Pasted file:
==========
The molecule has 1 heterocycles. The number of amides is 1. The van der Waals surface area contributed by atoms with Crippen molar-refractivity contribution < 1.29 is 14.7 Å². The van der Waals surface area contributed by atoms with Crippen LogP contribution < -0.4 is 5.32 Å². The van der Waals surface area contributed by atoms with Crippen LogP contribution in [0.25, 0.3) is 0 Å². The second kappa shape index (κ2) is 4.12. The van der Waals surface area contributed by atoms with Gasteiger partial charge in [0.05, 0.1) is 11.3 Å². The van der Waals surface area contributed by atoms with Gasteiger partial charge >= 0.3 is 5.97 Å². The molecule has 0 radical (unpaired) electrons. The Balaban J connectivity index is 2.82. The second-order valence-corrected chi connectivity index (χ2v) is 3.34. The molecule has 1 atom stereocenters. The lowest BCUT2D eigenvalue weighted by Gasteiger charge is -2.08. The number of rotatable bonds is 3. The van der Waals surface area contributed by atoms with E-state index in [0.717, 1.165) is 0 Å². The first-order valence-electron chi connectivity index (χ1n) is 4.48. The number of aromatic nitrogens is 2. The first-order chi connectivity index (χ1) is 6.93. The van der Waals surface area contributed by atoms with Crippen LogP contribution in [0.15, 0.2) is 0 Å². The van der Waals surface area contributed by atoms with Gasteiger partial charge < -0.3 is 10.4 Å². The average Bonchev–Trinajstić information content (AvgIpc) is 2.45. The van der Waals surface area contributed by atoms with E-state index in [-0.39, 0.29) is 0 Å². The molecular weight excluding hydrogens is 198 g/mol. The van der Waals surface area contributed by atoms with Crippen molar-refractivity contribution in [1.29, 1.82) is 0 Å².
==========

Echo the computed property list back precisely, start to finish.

The molecule has 1 heterocycles. The number of amides is 1. The van der Waals surface area contributed by atoms with Crippen molar-refractivity contribution < 1.29 is 14.7 Å². The van der Waals surface area contributed by atoms with Crippen LogP contribution < -0.4 is 5.32 Å². The van der Waals surface area contributed by atoms with Crippen LogP contribution in [0.25, 0.3) is 0 Å². The second kappa shape index (κ2) is 4.12. The van der Waals surface area contributed by atoms with Gasteiger partial charge in [0.05, 0.1) is 11.3 Å². The van der Waals surface area contributed by atoms with Gasteiger partial charge >= 0.3 is 5.97 Å². The molecule has 0 radical (unpaired) electrons. The Balaban J connectivity index is 2.82. The second-order valence-corrected chi connectivity index (χ2v) is 3.34. The molecule has 1 atom stereocenters. The lowest BCUT2D eigenvalue weighted by Gasteiger charge is -2.08. The number of rotatable bonds is 3. The van der Waals surface area contributed by atoms with E-state index in [0.717, 1.165) is 0 Å². The first-order valence-electron chi connectivity index (χ1n) is 4.48. The number of aromatic nitrogens is 2. The first-order chi connectivity index (χ1) is 6.93. The van der Waals surface area contributed by atoms with Crippen LogP contribution in [0.15, 0.2) is 0 Å². The van der Waals surface area contributed by atoms with Gasteiger partial charge < -0.3 is 10.4 Å². The average Bonchev–Trinajstić information content (AvgIpc) is 2.45. The van der Waals surface area contributed by atoms with E-state index in [-0.39, 0.29) is 0 Å². The molecular weight excluding hydrogens is 198 g/mol. The van der Waals surface area contributed by atoms with Crippen molar-refractivity contribution in [1.29, 1.82) is 0 Å².